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Integration Policies in Southern European Countries
In Southern Europe, integration measures followed long after the attempts to regulate admissions and migrant labour. Italy launched in 1998 its first migration law including integration; Spain did so in 2000, followed by Greece and Portugal in 2001. Up to then Southern Europe's management of migration resembled in many ways that in Northern Europe during the guest worker period in the 1960s. Despite the fact that immigration to Southern Europe was neither mediated nor planned by the receiving states, a labour-oriented approach prevailed in which immigration control and labour regulation were the main priorities and integration was relegated to a second place (Bruquetas-Callejo et al. 2011). This explains the economic conception of migration that guides Southern European policies, in contrast to the humanitarian-oriented commitment that still weighs heavily in North-Western European policies (Finotelli 2009). In this view, regularizations are legitimized as a mechanism allowing the legal inclusion of formally unwanted (irregular) immigrants, provided that they enhance the utility of immigration for the receiving country's economy and society. Above all, those who contribute positively to the countries' economies become the Mediterranean answer to the question of who should be integrated.
Characteristic of Southern European countries is that integration policies have been elaborated from the bottom up, starting with local and regional initiatives in the 1990s. Policies diverged from city to city and region to region. Since the turn of the millennium, we have witnessed in all countries initiatives to produce national frameworks of integration in an effort to coordinate the policies produced at subnational levels. Greece and Portugal have been relatively successful in this regard, with national plans that are managed in a more centralized way than those in Spain and Italy. Moreover, EU initiatives and financial instruments (e.g., the European Social Fund and European Integration Fund) have promoted the application of integration projects initiated by immigrant organizations, nongovernmental organizations (NGOs), municipalities, and universities. The outcomes of these EU programmes for the promotion of the social and economic integration of immigrants have been positive though limited (Triandafyllidou 2009).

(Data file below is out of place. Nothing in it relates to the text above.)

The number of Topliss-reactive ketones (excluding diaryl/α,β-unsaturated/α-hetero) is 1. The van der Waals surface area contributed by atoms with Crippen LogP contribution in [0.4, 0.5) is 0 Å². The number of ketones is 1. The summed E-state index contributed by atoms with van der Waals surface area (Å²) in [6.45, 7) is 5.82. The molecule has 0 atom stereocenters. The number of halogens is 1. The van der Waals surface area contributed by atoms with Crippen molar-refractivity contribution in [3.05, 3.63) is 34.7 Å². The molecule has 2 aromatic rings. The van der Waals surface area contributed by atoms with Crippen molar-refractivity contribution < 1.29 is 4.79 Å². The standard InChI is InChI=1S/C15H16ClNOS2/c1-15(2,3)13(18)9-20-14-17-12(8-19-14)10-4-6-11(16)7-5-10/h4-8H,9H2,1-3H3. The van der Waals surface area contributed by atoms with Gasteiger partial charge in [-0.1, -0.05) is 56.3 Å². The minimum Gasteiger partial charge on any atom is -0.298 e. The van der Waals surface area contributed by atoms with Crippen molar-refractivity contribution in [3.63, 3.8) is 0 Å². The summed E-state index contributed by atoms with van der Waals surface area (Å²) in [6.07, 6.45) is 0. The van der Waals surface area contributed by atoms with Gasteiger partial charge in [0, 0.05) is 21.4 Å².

Southern European countries have continued to think of themselves as emigration countries (Zincone 2011, 390), which is reflected in their more open integration policies. With the exception of Greece, Southern European countries are very inclusive in legal terms, especially towards migrants with a cultural or ethnic link. Regular immigrants in Southern Europe have access to basic rights (e.g., work, welfare services, health care, and education) on equal footing with natives, while irregular migrants' access depends on local authorities' will and the discretionary practices of street-level bureaucrats (González-Enriquez and Triandafyllidou 2009; Moreno Fuentes and Bruquetas-Callejo 2011). Spain is a case in point, as since 2000 irregular migrants registered in the municipal census have been entitled to basic social rights such as health care, education, and welfare allowances, although with the reform of the health care law in 2012 (Royal Decree 16/2012) health care rights were restricted to foreigners legally residing in the country and contributing to the social security system.